When it comes to your child’s safety, keeping medicine and household chemicals in containers with childproof lids is a must. But just because something is supposedly childproof doesn’t mean it’s guaranteed to keep out your clever, determined kid. Keep your toddler or preschooler safe with a combination of child-resistant containers and common sense.
Childproof containers are supposed to be difficult for small children to open -- especially important when the bottles contain medicine or household products that could be toxic if ingested. Some substances, including prescription medication and household chemicals, are required by law to have child-resistant packaging. In some parts of the country, people without children in the home can request alternative packaging that isn’t child-resistant.
Child-resistant containers can save your child’s life, but they aren’t foolproof. According to a 1996 study by Dr. Gregory B. Rodgers published in the Journal of the American Medical Association, childhood deaths from accidental ingestion of prescription medication have dropped 45 percent since the development of child-resistant packaging in 1974. However, many kids still figure out how to open these containers on their own. Real kids test child-resistant packaging before it is used on real products, and the Consumer Products Safety Commission considers packaging to be child-resistant if 80 percent of kids under age 5 cannot open it.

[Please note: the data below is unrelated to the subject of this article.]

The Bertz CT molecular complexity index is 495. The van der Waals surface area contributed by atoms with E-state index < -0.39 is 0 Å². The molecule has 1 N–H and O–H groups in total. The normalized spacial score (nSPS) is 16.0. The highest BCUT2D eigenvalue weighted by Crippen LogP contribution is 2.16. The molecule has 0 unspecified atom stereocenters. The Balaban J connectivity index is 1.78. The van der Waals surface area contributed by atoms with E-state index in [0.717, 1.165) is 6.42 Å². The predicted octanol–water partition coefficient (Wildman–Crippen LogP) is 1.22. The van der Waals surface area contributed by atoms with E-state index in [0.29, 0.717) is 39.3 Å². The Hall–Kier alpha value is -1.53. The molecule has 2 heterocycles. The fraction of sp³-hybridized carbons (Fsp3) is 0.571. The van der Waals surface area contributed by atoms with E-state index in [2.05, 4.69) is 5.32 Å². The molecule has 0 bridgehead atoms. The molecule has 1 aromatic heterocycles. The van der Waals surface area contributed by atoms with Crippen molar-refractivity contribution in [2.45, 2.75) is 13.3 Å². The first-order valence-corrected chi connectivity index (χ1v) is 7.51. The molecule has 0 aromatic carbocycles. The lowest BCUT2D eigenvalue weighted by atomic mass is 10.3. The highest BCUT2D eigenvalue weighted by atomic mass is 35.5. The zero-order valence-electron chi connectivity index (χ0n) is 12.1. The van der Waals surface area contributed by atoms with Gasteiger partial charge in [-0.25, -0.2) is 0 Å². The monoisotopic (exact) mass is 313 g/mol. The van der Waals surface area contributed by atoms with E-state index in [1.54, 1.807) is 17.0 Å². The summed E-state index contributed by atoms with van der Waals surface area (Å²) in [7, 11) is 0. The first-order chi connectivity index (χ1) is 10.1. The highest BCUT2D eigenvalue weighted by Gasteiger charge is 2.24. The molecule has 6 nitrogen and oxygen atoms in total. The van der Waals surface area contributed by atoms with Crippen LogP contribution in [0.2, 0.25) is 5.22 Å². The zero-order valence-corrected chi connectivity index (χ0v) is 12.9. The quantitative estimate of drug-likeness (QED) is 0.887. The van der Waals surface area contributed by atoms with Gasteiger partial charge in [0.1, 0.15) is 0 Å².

If packaging says it is child-resistant or the adults in your household have trouble opening it, you should still use caution. After all, your child could still be among the 20 percent of kids who figure it out. To be on the safe side, keep all medicine and household products out of reach of children, preferably in a locked cabinet. Don’t put medicine or dangerous liquids in anything other than their original containers -- kids might mistake them for something edible. Avoid taking medicine in front of your child, too. He might think it is food or candy and try to find it later when you aren’t looking.
The Consumer Products Safety Commission has been working with manufacturers since 1998 to develop child-resistant packaging that is safer for kids but easier for elderly or handicapped people to open. Instead of traditional squeeze-and-turn lids, newer versions use different tricks to keep kids out. Lids that require the user to line up colored dots or follow a specific sequence of actions might be too difficult for small children to figure out but easy for an adult to use.